Exercise benefits our bodies. But, scientists really didn’t know what it did to our cells…until now. The result: It’s never to old to start exercising.
The Mayo Clinic Recently Conducted Study On How Exercise Impacts Our Cells
- The participants were 72 sedentary, but healthy men and women who were either 30 or younger or older than 64.
- The following baseline measurements were gathered: blood sugar levels, gene, activity, their muscle’s mitochondrial health, and aerobic fitness. This labwork was repeated after a 12 week exercise program.
- Participants were randomly assigned to a particular exercise regimen.
Exercise routines ranged from brief interval training 3 times a week on stationary bikes, vigorous weight training several times a week, riding stationary bikes at a moderate pace for 30 minutes a few times a week or lifted weights lightly on other days. The fourth group, being the control group, did not exercise.
Some Findings Were Expected
- The greatest gains in muscle mass and strength were greater for those who exercised with weights.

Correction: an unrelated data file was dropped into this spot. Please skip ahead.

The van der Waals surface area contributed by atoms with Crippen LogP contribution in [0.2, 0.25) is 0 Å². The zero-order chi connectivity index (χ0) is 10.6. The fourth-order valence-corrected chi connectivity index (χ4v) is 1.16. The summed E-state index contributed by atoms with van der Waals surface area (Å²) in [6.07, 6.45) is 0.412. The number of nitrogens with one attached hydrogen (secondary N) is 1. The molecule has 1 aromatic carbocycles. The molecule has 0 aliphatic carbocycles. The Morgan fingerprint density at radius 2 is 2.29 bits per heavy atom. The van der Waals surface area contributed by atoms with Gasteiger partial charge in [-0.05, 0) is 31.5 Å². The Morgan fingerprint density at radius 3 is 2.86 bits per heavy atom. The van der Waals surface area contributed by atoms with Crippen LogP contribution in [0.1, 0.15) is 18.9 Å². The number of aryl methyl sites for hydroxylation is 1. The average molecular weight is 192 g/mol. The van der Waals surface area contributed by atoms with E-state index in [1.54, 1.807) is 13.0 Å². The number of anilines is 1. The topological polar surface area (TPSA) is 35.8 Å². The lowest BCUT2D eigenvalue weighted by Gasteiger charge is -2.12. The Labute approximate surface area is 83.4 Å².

- Those who completed interval training were impacted the most on endurance.
Unexpected Results Were Also Found
- Younger participants who went through interval training experienced activity levels changing in 274 genes. While 170 genes underwent changes in those who exercised more moderately. In weightlifters, only 74 activity levels changed.
- Older participants who went through interval levels saw 400 genes undergo changes in activity levels. Weight lifters saw 33 genes change in activity levels and only 19 for moderate exercisers.
Many of the affected genes are believed to influence the ability of the mitochondria to influence energy for cells. It seems as if the decline in cellular health of muscles was “corrected” with exercise. The more intense the exercise the better. In fact, the older the participant, the larger the impact that intense exercise had on cell activity.